Future Talk – The Path That Sadness Paved review

FTTHEPATHTHATSADNESSSAVEDWords: Georgia Stephenson

Formed in the early months of 2014, Future Talk is a culmination of four guys originating from other projects – Alex Taylor on vocals, Jay McQuilkin and Jack Cadenhead on guitar, and finishing the line-up is Max Elderfield on drums. Their latest single Sleeping Pills has received credible airplay exposure on XFM and Kerrang, and their star is sure to get bigger once their debut EP The Path That Sadness Paved is released in late August.

Opening track Sleeping Pills launches the EP with a bang – a striking, pronounced guitar melody provided by Jay and Jack carries the track throughout, with Max’s drum playing crucially ensuring the track has a strong pulse. The icing on the cake is Alex’s vocals, which are crisp cut and not drowned out by the instruments, thus his words can be heard crystal clear. Sleeping Pills has a memorable chorus and influence from alternative rock bands such as Lower Than Atlantis and Mallory Knox have positively imprinted on the song. All in all, Sleeping Pills makes the perfect EP beginning.

Second track Shadow Poet opens with a simple strum of chords, but makes a pleasant contrast from the heavier onset of guitars in Sleeping Pills. By the meat of the song it does sound more similar to the opening song, not without the opening melody reappearing in bursts; it would have been interesting if Future Talk continued the path of their song based on the gentler opening chords rather than in a similar vein to Sleeping Pills. Saying this, by the second or third listen of Shadow Poet I was hooked, and grew to adore how powerful and striking the lyrics are, particularly one phrase, “And if only / The water was as shallow as you”.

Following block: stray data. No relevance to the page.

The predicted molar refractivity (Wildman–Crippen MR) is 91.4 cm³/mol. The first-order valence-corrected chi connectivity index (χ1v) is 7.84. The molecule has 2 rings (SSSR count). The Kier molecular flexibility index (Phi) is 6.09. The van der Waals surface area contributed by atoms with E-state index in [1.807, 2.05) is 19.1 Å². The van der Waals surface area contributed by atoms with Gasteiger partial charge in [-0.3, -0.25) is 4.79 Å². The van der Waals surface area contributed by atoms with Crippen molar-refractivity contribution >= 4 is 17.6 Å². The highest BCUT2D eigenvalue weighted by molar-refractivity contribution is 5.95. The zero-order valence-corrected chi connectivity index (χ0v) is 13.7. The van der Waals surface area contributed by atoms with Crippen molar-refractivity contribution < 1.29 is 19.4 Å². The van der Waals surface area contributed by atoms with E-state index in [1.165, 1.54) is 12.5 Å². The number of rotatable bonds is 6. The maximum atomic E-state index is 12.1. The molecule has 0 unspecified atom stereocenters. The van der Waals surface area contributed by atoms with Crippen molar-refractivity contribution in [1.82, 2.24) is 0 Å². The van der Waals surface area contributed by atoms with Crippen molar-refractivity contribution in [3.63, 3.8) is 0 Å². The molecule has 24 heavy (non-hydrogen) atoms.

The high quality of the EP endures to the very end – it is clear that the boys have found themselves very comfortable in their self-assured sound they have established themselves in, as it is continued in The Cliffs As A Reminder and on Fear Life. The cover art of the EP is an intelligent choice; listening to Fear Life gave me a feeling like I was floating effortlessly in the water, and suitably the picture of their EP conveys this image of a girl freefalling within depths of ocean. Fear Life does see the band head into more unexplored territories in terms of the tempo and experimental aspects of their music, which I would advise them to continue delving into for future releases. Overall, I would highly recommend this EP to people who love fresh alternative rock bands.

The Path That Sadness Paved will be released on the 24th August.

You can watch the music video for Sleeping Pills below.

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